Dispatch from Ukraine: At the border, men say goodbye to their families and wait to fight
Ukraine has said that all men of military age — 18-60 — will be required to stay and defend their country. But women and children are getting out, when they can.
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By: Neil P. Hauer
ON THE POLAND-UKRAINE BORDER
Oleksandr, 45 years old, has been trapped seeking an escape from Ukraine for the past week.
“My work car is on the other side of the border,” he says, from the Ukrainian side of the border with Poland. “They aren’t letting me take it, because no men are allowed across, even though I’m disabled and ineligible for military service. I have no way out,” he told me.
Oleksandr was on the train back to his hometown of Zaporizhye, a city in central Ukraine now just 50 kilometres from advancing Russian forces, when the war began.
“I was on the train going home when I heard the first explosion [missile strike],” he says. “After that, the train stopped, and I couldn’t get there. We sat for four days while the train was grounded due to military activity, and then I decided to come back here,” he says.
Oleksandr is just one of millions of Ukrainians seeking to escape the violence in their country, now well into its second week of a full-scale Russian invasion. Over 1.2 million refugees have already fled the country to Poland, Hungary, Romania and elsewhere.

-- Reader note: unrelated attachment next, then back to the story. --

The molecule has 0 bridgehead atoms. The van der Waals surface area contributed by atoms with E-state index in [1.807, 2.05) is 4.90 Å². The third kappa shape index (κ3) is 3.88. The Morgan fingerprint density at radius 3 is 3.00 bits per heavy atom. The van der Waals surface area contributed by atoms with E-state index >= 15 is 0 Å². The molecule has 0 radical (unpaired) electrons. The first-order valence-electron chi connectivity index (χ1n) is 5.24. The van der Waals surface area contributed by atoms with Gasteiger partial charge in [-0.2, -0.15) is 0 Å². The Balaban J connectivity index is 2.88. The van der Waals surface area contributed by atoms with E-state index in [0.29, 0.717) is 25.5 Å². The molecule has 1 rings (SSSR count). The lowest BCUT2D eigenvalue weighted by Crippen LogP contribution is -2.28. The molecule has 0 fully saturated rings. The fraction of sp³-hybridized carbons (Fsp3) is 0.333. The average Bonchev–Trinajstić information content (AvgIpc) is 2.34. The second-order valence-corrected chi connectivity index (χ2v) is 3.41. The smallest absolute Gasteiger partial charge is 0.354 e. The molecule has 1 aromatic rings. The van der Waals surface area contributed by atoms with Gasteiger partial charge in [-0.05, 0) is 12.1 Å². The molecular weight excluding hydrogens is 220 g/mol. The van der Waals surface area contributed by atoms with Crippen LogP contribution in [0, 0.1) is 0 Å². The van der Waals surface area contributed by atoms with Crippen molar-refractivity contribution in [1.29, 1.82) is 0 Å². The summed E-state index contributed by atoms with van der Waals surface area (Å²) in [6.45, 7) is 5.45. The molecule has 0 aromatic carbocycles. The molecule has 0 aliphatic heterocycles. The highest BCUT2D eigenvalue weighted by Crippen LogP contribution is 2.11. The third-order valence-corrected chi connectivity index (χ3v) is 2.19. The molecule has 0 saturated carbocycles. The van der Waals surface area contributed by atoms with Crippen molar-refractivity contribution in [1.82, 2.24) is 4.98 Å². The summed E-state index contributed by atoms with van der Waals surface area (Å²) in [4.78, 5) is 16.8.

The speed of the evacuation is unprecedented in modern history: direct road connections and a visa-free entry regime with the European Union have enabled more than100,000 Ukrainians to escape every day. But the sheer scale of the refugee flows in this country of 44 million is impossible to overcome.
Irina, 41, is one example of this. She stands at the border with her four children and her husband, who will not be leaving: Ukraine has banned men of military age (between 18 and 60) from exiting the country.
Despite being from the nearby town of Chervonohrad, in relatively calm western Ukraine, the scenes of war made her feel she had little choice but to take her family elsewhere.
“We had to hide in the basement,” Irina says of the first few days of the war. “We live in a tall building, but while we were sleeping, the air raid sirens would go off, telling everyone to go to the [bomb] shelter,” she said.
Her children could not bear it.
“The kids are scared to fall asleep,” she says. “They fear that the bombs will hit during the night at any moment. We take turns keeping guard at night, my husband and me. Someone stays awake while the others rest,” Irina says.
To cross the border on foot is simple: for Ukrainian citizens, it takes less than an hour once reaching the border itself. Bringing a car, however, as Irina’s family has, is a much longer process: a queue of more than ten kilometres stretches back from the Polish border.
“We have been here for four nights already,” Irina says. “There is such heavy traffic, it takes days to get across.”
The locals in settlements along the roadside have given generously to travellers escaping the country.